WEST FRANKFORT – A message on empathy from Julie Bailey, a Licensed Clinical Professional Counselor in Illinois with a master’s degree in Clinical Mental Health Counseling and the Clinical Manager of Outpatient Therapy Services at Centerstone locations in Southern Illinois:

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Do you cry when others cry? Do you find the news too difficult to watch at times? Are you exhausted after social events? If so, you are most likely a person with a high level of empathy.

Empathy is not only the ability to understand the feelings of others, but it often means sharing the feelings of others. In other words, highly empathic people actually experience the emotions that others are experiencing – they absorb them just like a sponge.

They pick up vibes of tension in a room that wouldn’t be obvious to everyone else. They feel the worry and anxiety of complete strangers in a hospital waiting room. They feel the nervousness of the public speaker. They feel deep sorrow in their own hearts when their friends and family are hurting.

They feel everything very deeply. They care very much about the pain of others, and people can sense this, which is why they seek out empaths for advice and support – because they are great listeners who are always willing to help.

Because they have a desire to help others, empathic people often choose careers such as counseling, nursing, teaching, funeral service, or other helping professions, and they do a wonderful job because their hearts are in their work.

However, although empathy is noble and compassionate, it can also be extremely draining. Empathic people sometimes become overwhelmed and exhausted by the overload of emotions and vibes they absorb. They may feel like they’re carrying the weight of the world on their shoulders, and they often put the needs of others before their own. This can lead to medical and mental health problems, as well as burnout in their careers.

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Empathic people struggle with self-care because they spend the majority of their time taking care of others. They desperately need time to relax and recharge, but they may feel guilty about taking time to do this.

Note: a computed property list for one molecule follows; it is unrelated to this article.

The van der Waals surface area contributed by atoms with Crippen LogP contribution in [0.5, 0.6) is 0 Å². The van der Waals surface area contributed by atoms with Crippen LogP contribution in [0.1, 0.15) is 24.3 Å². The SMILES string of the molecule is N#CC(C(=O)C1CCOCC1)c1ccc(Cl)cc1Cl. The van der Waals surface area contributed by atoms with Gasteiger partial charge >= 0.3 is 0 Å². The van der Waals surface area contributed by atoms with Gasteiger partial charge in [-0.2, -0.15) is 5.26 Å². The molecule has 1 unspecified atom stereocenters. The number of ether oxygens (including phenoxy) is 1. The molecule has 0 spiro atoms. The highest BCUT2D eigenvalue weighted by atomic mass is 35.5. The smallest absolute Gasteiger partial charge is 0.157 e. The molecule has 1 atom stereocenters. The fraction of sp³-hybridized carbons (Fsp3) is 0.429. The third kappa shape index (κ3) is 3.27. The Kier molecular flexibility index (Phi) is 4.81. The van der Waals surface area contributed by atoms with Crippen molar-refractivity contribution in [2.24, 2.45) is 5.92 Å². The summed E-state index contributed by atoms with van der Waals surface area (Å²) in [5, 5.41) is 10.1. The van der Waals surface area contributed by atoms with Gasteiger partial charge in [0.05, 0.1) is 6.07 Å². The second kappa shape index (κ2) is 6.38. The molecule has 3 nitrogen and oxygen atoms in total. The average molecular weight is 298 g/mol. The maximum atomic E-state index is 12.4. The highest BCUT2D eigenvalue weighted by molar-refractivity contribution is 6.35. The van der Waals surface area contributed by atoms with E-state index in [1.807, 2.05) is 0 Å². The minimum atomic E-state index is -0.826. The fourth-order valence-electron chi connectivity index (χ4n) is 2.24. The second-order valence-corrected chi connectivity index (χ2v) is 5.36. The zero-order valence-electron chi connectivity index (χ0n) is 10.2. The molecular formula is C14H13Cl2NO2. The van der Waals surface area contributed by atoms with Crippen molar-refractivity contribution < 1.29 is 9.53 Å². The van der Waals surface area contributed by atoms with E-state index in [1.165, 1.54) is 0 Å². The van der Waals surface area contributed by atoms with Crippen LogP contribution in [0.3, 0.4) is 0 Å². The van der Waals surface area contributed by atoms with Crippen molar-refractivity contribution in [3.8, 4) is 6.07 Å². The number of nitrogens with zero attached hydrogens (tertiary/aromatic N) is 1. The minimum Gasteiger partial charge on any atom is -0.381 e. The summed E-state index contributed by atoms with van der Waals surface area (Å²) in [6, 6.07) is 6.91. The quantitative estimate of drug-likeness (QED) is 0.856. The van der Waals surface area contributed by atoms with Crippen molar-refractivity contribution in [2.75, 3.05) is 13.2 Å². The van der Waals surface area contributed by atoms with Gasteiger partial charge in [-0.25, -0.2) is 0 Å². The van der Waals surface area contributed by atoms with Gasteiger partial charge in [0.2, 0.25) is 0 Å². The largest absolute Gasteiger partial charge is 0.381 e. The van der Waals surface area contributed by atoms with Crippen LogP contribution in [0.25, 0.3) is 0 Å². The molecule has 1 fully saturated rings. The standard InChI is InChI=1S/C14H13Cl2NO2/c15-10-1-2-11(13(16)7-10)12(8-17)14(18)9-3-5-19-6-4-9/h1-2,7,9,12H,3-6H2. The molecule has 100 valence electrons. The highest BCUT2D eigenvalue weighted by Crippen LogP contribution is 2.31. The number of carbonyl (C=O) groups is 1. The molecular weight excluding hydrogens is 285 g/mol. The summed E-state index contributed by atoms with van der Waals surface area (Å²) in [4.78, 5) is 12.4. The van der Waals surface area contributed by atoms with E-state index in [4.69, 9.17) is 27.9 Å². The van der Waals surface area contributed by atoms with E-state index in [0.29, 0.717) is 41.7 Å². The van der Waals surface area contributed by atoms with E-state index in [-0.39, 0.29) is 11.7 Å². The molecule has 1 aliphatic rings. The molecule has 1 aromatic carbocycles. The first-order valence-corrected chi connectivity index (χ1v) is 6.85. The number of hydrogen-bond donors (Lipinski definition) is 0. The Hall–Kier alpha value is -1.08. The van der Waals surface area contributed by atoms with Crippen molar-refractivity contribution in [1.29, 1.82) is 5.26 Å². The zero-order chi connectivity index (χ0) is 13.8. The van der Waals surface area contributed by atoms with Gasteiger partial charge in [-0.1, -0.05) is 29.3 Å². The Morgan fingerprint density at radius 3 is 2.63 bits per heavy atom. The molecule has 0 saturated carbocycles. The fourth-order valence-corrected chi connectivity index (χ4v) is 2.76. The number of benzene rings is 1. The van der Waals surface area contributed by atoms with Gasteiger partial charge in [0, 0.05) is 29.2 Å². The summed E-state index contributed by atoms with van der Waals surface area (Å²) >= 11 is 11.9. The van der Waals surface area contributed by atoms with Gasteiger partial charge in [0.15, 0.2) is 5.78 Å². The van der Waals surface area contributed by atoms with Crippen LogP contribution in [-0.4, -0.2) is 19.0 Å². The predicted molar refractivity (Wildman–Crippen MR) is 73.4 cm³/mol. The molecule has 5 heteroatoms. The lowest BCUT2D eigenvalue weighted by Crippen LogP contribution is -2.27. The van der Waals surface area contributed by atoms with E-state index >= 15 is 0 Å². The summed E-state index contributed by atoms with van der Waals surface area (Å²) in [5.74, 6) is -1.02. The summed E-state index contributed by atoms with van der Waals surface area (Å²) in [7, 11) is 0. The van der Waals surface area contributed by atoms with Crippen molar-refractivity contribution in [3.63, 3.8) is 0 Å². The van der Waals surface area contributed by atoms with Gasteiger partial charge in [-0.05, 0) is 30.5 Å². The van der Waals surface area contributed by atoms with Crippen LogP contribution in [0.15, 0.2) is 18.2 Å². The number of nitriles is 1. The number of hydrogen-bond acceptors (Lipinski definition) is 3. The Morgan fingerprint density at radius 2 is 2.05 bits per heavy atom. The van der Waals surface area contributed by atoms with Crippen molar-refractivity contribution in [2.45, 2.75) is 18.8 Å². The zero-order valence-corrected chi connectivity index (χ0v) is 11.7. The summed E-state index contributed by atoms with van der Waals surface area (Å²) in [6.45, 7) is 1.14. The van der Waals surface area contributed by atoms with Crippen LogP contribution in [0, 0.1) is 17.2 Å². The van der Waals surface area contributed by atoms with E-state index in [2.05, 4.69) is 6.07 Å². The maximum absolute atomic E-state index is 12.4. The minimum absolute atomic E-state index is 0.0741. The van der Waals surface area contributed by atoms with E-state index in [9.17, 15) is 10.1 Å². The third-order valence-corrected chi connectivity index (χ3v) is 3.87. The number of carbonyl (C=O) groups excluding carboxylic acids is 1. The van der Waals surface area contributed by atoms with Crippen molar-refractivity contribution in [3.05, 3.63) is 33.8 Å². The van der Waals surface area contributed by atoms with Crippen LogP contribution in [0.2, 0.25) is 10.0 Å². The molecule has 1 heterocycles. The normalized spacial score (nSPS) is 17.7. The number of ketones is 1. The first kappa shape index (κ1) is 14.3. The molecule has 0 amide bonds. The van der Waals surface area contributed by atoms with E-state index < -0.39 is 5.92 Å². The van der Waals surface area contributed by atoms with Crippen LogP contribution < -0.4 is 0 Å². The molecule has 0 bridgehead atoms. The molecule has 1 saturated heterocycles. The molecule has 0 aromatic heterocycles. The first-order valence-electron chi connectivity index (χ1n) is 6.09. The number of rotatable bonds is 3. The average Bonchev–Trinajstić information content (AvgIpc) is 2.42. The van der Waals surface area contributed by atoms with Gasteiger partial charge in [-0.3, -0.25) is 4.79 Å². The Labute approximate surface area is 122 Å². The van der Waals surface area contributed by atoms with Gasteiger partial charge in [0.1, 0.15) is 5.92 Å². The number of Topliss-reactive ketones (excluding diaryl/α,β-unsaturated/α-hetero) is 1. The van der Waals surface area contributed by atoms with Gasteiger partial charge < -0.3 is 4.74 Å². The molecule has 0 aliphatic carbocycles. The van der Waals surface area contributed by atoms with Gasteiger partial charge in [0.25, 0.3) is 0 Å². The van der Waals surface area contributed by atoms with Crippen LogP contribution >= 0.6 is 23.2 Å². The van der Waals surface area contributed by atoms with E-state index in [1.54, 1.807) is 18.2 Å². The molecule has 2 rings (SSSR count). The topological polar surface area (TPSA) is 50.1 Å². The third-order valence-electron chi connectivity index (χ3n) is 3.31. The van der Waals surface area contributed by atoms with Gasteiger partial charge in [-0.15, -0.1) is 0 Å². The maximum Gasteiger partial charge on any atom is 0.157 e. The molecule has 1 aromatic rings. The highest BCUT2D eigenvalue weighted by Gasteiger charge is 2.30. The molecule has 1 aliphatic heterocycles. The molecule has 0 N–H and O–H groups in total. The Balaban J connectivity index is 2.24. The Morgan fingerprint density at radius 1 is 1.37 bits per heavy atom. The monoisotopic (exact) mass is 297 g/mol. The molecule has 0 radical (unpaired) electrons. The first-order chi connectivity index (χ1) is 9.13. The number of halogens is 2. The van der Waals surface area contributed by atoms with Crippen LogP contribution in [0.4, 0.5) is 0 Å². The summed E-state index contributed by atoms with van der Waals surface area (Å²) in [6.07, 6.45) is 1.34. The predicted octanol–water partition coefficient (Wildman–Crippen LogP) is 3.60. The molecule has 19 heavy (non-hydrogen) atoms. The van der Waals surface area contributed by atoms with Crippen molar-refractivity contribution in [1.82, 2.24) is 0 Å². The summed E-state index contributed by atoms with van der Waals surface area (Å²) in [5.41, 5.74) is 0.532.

They feel badly about asking for help or having their own emotional needs, and it is difficult for them to admit when they are struggling. They often pretend to be fine when they’re not. Always dealing with other people’s emotions does not allow them to process their own – and so, they continue to shove their own needs further and further to the bottom of the list.

But this isn’t OK. Empathic people are the heart of our world. We need them! We cannot afford to continue to lose caring, compassionate, empathic individuals to burnout and fatigue. We need to foster a society that nurtures the nurturers, helps the helpers, and cares for the caregivers.

If you are an empath like me, you may cry through every movie you watch (and sometimes even a touching commercial), you may avoid certain social events because they are emotionally exhausting, and you may crave silence and solitude at times (or some really loud music at other times) – and all of that is OK. You need an outlet for your own emotions, you need to give yourself permission to have boundaries, and you need to stop feeling guilty about taking care of yourself.

Self-care doesn’t mean “me, first.” It just means “me, too.” Prioritize finding a healthy balance between taking care of yourself and taking care of others so that you can continue to shine the light of compassion.

About Centerstone

Centerstone is a not-for-profit health system providing mental health and substance use disorder treatments. Services are available nationally through the operation of outpatient clinics, residential programs, the use of telehealth and an inpatient hospital. Centerstone also features specialized programs for the military community, therapeutic foster care, children’s services and employee assistance programs. Centerstone’s Research Institute provides guidance through research and technology, leveraging the best practices for use in all our communities. Centerstone’s Foundation secures philanthropic resources to support the work and mission of delivering care that changes people’s lives.

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